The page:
Data replication for disaster recovery

Two different methods and their pros and cons.

 

Data replication for disaster recovery
Rick Cook

Data replication offers a fast, inexpensive way to get back up after a major data loss on the primary system. However there are a number of options for data replication and they differ significantly in their characteristics for data recovery.

Data can be either mirrored or shadowed for replication. Mirroring involves replicating every transaction as it is made. Shadowing logs changes to the data and applies the log to the replicated data at intervals. Data replication for disaster recovery usually involves sending data to an alternate processing site. A synchronous system, which mirrors every transaction as it is committed, requires a data link capable of handling the bandwidth. If the link to the remote site is too constricted, it will degrade performance of the production system. Synchronous replication usually requires a fiber-optic link between the two sites.

An asynchronous system, such as one that is log-based, is less dependent on the speed of the data link, but data on the replicating system may lag behind the data on the production system. The result is a window during which all data will not be current. Or, worst-case, data could be lost or if there's a problem when the system is synchronizing. Typically such windows will be between five and 60 minutes.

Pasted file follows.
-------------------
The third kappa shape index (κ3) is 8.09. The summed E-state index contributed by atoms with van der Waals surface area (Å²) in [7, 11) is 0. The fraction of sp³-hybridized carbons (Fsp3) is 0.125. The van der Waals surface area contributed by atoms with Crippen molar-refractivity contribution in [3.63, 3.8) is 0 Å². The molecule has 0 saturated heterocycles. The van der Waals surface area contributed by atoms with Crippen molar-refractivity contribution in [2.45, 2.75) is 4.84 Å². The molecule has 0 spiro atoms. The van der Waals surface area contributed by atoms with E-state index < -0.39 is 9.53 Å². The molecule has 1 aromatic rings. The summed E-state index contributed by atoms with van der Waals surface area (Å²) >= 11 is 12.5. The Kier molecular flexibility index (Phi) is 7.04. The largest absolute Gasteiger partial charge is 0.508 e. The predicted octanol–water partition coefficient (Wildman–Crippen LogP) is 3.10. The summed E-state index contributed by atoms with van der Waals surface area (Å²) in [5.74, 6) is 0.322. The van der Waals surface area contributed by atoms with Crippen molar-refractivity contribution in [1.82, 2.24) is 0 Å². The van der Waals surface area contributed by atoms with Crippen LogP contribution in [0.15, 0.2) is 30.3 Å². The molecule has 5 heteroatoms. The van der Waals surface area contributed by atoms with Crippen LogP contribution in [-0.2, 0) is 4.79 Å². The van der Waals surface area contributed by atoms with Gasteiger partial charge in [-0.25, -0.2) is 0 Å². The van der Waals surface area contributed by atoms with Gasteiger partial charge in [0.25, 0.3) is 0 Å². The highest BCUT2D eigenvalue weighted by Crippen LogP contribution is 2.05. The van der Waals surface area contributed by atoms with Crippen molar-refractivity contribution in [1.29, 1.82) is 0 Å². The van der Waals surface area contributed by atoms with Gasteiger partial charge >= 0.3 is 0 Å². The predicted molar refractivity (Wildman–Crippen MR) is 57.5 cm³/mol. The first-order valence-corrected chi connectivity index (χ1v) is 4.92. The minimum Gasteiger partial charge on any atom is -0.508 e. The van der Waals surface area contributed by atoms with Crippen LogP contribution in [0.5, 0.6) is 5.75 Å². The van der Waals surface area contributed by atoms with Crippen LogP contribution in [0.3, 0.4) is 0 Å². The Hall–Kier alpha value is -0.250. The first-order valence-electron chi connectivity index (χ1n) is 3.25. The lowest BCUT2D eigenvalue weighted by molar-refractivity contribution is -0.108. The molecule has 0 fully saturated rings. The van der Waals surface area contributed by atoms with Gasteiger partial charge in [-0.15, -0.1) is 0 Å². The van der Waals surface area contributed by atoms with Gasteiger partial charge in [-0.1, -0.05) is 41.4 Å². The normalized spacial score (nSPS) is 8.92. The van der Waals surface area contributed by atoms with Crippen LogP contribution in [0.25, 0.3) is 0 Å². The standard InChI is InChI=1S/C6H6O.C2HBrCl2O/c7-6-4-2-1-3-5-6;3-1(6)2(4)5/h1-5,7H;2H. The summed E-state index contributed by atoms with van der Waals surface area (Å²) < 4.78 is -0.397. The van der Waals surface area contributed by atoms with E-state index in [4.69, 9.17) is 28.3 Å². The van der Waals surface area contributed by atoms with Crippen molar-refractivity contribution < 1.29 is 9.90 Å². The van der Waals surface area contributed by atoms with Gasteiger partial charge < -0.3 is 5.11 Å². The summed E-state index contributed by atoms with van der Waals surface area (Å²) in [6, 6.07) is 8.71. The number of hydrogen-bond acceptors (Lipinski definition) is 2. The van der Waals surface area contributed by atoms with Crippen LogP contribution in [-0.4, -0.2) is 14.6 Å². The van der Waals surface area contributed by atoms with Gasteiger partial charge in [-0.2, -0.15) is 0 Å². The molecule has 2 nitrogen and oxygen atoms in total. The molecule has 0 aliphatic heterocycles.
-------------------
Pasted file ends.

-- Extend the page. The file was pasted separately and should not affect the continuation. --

Gartner Group has a research note titled "Disaster Recovery: Weighing Data Replication Alternatives" (Technology T-13-6012) available at its web site, which discusses data replication and available products.


Rick Cook has been writing about mass storage since the days when the term meant an 80K floppy disk. The computers he learned on used ferrite cores and magnetic drums. For the last twenty years he has been a freelance writer specializing in storage and other computer issues.


This was first published in February 2002

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